Children grow up fast. As they do, their needs, desires, and interests change. As a result, the parenting plan that you drafted when your child was younger may not fit their lifestyle during their teenage years. Parenting plans can be modified as circumstances change, however, it’s not so easy if the other parent doesn’t agree.
In order for a Court to grant the requested modification, you must have compelling evidence that a substantial change of circumstances has occurred since the date the parenting plan was originally entered. These circumstances must also be unanticipated.
If the other parent will not adapt to the parenting plan, you must receive an order from the Court. The Court will not draft the changes to the plan without holding a hearing and allowing both parents to present their respective views.
In determining whether to reshape a parenting plan, the Court must make decisions it believes are in the “best interest of the child.” Generally, you can argue the following:
- The change will help promote the child’s emotional and physical safety;
- A modification will promote stability;
- You want to adopt the parenting plan to promote the child’s connection to other family members such as half-siblings;
- Your child wants the change; and,
- There were prior violations of the parenting plan agreement.
After you file your petition of modification, you can attempt mediation. This is a requirement for many judges. If you still cannot come to an agreement, then it will be time to line up your witnesses. The list can include the following: School teachers;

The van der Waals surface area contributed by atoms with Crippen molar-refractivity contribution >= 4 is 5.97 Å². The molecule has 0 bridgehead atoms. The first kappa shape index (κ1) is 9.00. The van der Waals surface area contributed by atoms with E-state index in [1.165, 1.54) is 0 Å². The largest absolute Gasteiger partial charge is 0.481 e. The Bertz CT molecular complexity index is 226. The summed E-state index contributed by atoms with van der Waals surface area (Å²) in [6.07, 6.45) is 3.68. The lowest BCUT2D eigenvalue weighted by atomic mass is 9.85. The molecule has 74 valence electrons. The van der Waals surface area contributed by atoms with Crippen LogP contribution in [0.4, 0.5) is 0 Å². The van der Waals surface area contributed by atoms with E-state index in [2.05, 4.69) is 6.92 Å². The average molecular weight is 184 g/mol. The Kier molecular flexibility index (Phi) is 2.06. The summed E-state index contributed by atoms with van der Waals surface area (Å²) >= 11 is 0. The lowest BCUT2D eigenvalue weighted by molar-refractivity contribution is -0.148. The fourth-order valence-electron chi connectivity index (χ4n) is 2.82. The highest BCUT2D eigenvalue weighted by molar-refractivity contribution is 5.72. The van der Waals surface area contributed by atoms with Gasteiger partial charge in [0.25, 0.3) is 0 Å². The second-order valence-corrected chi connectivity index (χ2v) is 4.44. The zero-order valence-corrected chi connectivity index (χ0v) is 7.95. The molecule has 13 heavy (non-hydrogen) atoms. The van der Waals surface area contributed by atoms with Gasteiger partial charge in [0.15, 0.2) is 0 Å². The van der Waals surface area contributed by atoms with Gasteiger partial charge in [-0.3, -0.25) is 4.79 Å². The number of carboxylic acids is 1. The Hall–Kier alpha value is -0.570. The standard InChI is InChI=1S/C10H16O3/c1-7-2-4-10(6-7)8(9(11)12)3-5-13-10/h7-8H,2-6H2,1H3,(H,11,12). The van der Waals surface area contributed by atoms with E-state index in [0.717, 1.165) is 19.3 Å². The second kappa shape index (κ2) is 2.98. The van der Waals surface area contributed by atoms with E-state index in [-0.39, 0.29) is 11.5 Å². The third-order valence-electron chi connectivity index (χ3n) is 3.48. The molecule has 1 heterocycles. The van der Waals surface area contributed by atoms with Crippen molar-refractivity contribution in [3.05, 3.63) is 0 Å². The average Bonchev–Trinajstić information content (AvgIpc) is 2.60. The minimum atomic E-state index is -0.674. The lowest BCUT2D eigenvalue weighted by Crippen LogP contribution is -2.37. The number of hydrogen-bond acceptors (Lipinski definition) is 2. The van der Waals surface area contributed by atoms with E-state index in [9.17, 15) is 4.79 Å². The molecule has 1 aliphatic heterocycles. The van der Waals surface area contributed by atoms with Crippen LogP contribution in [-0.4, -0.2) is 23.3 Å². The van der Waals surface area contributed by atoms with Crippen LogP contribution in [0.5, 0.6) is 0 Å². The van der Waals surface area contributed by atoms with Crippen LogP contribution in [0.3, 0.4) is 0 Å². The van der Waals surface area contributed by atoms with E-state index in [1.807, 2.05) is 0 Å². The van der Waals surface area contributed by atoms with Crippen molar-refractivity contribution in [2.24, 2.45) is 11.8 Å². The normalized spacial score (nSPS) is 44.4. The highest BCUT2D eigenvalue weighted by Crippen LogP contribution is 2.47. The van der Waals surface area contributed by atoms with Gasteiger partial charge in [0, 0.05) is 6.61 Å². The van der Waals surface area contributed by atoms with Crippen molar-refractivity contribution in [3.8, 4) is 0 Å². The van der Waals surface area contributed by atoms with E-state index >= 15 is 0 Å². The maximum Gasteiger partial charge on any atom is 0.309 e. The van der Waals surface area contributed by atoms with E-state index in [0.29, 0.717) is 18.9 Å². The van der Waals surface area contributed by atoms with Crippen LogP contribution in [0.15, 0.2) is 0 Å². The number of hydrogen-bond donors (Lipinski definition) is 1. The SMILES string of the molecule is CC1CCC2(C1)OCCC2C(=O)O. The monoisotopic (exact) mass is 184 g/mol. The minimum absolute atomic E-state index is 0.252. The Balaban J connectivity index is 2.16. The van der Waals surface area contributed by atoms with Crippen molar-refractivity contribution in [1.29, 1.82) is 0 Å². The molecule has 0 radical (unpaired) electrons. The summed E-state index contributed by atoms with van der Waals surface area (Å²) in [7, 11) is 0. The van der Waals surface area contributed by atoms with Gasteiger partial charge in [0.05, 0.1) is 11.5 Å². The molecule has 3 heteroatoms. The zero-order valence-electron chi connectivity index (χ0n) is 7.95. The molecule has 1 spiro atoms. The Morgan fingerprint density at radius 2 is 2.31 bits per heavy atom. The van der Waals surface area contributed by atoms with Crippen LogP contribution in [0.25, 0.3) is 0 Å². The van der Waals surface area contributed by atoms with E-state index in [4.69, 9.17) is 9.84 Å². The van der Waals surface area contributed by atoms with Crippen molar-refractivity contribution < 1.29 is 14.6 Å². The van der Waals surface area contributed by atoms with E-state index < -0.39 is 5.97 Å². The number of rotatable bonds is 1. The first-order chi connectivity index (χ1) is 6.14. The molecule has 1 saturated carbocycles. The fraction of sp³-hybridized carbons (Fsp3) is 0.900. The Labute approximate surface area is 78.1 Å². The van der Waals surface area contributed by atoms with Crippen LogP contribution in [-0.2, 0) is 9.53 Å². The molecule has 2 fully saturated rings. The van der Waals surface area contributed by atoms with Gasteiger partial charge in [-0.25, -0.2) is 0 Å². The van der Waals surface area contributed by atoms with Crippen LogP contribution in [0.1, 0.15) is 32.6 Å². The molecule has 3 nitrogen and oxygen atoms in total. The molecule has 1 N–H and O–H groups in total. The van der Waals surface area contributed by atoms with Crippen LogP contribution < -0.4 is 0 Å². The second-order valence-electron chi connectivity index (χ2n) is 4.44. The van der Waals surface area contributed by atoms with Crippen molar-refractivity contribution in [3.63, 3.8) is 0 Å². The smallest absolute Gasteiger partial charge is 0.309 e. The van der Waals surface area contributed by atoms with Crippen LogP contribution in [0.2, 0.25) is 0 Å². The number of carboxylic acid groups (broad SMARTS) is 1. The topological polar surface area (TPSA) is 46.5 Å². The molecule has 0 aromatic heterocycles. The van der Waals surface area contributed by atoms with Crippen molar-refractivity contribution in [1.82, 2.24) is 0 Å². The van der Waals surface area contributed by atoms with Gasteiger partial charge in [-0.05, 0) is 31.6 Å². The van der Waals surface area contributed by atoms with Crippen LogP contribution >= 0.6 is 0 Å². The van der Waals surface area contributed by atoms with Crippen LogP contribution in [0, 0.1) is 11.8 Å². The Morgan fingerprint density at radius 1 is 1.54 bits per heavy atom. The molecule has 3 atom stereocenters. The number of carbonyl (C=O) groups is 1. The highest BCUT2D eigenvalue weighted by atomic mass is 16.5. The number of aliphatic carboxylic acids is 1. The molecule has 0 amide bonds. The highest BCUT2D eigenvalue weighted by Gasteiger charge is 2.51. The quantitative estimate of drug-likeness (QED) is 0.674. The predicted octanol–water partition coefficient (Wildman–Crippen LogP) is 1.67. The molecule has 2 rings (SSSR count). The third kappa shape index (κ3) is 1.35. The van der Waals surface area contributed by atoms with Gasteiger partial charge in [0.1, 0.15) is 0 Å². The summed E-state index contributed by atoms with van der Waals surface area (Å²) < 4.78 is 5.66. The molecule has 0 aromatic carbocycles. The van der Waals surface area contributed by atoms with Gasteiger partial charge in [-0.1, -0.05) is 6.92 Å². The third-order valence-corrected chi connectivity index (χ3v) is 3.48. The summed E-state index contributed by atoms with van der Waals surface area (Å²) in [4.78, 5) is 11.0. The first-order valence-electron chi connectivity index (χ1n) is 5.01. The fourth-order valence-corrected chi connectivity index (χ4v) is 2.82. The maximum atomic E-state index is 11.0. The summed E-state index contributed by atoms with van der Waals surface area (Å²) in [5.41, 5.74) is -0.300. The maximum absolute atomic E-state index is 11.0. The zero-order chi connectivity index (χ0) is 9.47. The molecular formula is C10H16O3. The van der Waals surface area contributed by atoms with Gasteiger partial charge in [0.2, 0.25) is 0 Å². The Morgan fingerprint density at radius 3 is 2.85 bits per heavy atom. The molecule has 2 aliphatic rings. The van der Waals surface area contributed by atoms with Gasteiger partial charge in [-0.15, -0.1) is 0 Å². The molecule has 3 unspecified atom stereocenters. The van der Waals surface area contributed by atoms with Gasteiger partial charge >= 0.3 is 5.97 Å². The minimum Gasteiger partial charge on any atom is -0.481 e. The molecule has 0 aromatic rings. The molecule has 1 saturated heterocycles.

- Relatives, such as grandparents, aunts, and uncles;
- Doctors or nurses (who can testify if the other parent has abused the child);
- Therapists or counselors who have treated your child; and,
- Anyone with helpful information about your case.
An attorney can help evaluate your situation and advise you as to whether your motion is likely to be denied or granted. If the attorney believes you have a good chance at being successful in your motion, they can help you locate evidence and witnesses for support and present this information to the court.
There is always the chance that separated parents agree to modify the parenting plan to fit their child’s new needs. In this case, you can download the necessary forms and ensure that they are executed properly. Additionally, an attorney can review to ensure that all requirements are complied with.
To schedule a 30-minute complimentary zoom consultation, please contact us at (561) 276- 3880 or [email protected].
About the Author
Tamara Grossman is an attorney with eight years of courtroom experience in family law and other legal matters. Ms. Grossman has been a partner in a multistate litigation law firm and, most recently, was an attorney at a Boca Raton family law firm.